{
	source			= stack_overflow_src

	path			= ./data/so_index

	docinfo			= extern
	mlock			= 0
	morphology		= none
	min_word_len		= 1
	charset_type		= sbcs
	html_strip		= 1
}

index so_indexstemmed : so_index
{
	path			= ./data/so_index_stemmed
	morphology	= stem_en
}


#############################################################################
## indexer settings
#############################################################################

indexer
{
	mem_limit		= 512M
}

#############################################################################
## searchd settings
#############################################################################

searchd
{
	port			= 3312
	log			= /tmp/searchd.log
	query_log		= /tmp/query.log
	read_timeout	= 5
	max_children	= 30
	pid_file		= /tmp/searchd.pid
	max_matches	= 1000
	seamless_rotate= 1
	preopen_indexes= 1
	unlink_old		= 1
}

The above configuration file will index all posts in the database by title, body text, comments and tags as well add fields to each record for owner id, date added, post type, post score, post view count, post favorite count, if the post has an accepted answer and tag ids. The fields that get associated with each record can later be used in filters and for facets. For more information on how to use the configuration to create your index and start the Sphinx search server check out the Sphinx documentation.

You should now be able to test against the index. There is a handy PHP script named test.php included with the Sphinx source that will let you test just about every option available in the Sphinx search API (other language API wrappers are also available in the source but the test script is in PHP). The following is a simple search that will give you back every post related to "C#":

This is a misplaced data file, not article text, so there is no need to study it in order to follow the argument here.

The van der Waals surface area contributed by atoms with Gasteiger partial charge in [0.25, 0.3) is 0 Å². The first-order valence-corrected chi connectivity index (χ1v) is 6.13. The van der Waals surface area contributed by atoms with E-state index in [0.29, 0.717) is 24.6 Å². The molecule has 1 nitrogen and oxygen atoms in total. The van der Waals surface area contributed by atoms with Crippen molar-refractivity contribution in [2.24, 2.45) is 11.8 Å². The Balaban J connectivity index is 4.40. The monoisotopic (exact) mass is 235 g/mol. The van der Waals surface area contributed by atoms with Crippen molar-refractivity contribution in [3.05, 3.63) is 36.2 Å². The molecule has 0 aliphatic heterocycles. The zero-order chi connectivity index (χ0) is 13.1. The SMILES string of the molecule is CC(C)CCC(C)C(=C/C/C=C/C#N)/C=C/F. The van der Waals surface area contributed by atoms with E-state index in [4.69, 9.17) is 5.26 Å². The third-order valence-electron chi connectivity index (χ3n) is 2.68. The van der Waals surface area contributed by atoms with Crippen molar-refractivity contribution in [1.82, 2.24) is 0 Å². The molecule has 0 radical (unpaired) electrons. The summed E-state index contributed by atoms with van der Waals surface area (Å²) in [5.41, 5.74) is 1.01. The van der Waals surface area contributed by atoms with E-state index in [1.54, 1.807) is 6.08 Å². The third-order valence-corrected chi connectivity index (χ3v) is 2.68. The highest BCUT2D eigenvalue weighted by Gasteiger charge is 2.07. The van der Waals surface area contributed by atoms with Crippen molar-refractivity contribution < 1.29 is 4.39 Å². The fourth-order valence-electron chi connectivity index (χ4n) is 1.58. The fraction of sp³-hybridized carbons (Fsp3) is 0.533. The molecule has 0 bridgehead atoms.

php test.php -h localhost -p 3312 -l 10 'c#'

The key to faceted searching with Sphinx is the group by feature. Now try out the same search using the group and group sort options:

php test.php -h localhost -p 3312 -l 10 -g tag_ids -gs '@count desc' 'c#'

In the above case we group by tag ids and sort by the count of documents containing each from the result of the search for "C#".

Faceted searches in Sphinx require multiple search calls to work in conjunction with a normal search. The query will first be run to generate the non-faceted results. The same search query is then run again with a grouping for each facet you want to include in the results.

It is worth noting that doing the group by is not a simple operation for Sphinx to execute and can result in long queries. Take for instance the above search for "C#" where the non-faceted search returns 704556 documents. It will take a lot of work for Sphinx to count the tags for each of those documents. Slow here is 5 or 6 seconds per facet compared to sub-second for the non-faceted query.

A better approach is to only attempt to find faceted results when the query returns a limited enough set. Something generic enough to return hundreds of thousands of results probably won't be helped a lot by facets. In my final example I've limited the faceted search to queries that produce fewer than 1000 results.

I've created a couple simple examples in PHP to help get you started. These examples assume the sphinxapi.php library is in the current directory, you can find it in the Sphinx source API directory along with the test.php file mentioned above. The first example is a stripped down non-faceted search:

<?php

require ( "sphinxapi.php" );

$sphinx_client = new SphinxClient ();

$query = "java war file deploy";

$sphinx_client->SetServer ( 'localhost', 3312 );
$sphinx_client->SetConnectTimeout ( 1 );
$sphinx_client->SetArrayResult ( true );
$sphinx_client->SetWeights ( array ( 100, 1 ) );
$sphinx_client->SetMatchMode ( SPH_MATCH_ALL );
$sphinx_client->SetLimits( 0, 20, 20 );
$sphinx_client->SetRankingMode ( SPH_RANK_PROXIMITY_BM25 );